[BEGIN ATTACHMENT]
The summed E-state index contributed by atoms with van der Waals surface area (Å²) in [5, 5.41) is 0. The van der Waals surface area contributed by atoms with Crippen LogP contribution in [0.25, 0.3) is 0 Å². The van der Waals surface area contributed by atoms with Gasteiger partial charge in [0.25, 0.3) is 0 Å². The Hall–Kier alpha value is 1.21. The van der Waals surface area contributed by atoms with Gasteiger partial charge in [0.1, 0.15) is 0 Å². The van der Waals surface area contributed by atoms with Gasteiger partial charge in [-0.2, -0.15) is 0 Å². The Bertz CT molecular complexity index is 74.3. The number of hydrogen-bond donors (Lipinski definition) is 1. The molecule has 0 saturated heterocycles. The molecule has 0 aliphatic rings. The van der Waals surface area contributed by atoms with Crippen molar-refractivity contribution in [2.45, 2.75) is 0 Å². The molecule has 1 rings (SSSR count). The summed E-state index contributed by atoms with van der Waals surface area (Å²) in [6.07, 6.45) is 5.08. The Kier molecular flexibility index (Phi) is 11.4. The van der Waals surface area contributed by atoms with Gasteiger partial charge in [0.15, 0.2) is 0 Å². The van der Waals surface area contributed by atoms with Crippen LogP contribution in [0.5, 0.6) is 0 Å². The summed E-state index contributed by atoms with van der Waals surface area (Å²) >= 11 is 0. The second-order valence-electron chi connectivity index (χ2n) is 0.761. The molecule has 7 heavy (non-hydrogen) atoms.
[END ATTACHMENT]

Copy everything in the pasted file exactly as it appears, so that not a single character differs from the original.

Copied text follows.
The summed E-state index contributed by atoms with van der Waals surface area (Å²) in [5, 5.41) is 0. The van der Waals surface area contributed by atoms with Crippen LogP contribution in [0.25, 0.3) is 0 Å². The van der Waals surface area contributed by atoms with Gasteiger partial charge in [0.25, 0.3) is 0 Å². The Hall–Kier alpha value is 1.21. The van der Waals surface area contributed by atoms with Gasteiger partial charge in [0.1, 0.15) is 0 Å². The van der Waals surface area contributed by atoms with Gasteiger partial charge in [-0.2, -0.15) is 0 Å². The Bertz CT molecular complexity index is 74.3. The number of hydrogen-bond donors (Lipinski definition) is 1. The molecule has 0 saturated heterocycles. The molecule has 0 aliphatic rings. The van der Waals surface area contributed by atoms with Crippen molar-refractivity contribution in [2.45, 2.75) is 0 Å². The molecule has 1 rings (SSSR count). The summed E-state index contributed by atoms with van der Waals surface area (Å²) in [6.07, 6.45) is 5.08. The Kier molecular flexibility index (Phi) is 11.4. The van der Waals surface area contributed by atoms with Gasteiger partial charge in [0.15, 0.2) is 0 Å². The van der Waals surface area contributed by atoms with Crippen LogP contribution in [0.5, 0.6) is 0 Å². The summed E-state index contributed by atoms with van der Waals surface area (Å²) >= 11 is 0. The second-order valence-electron chi connectivity index (χ2n) is 0.761. The molecule has 7 heavy (non-hydrogen) atoms.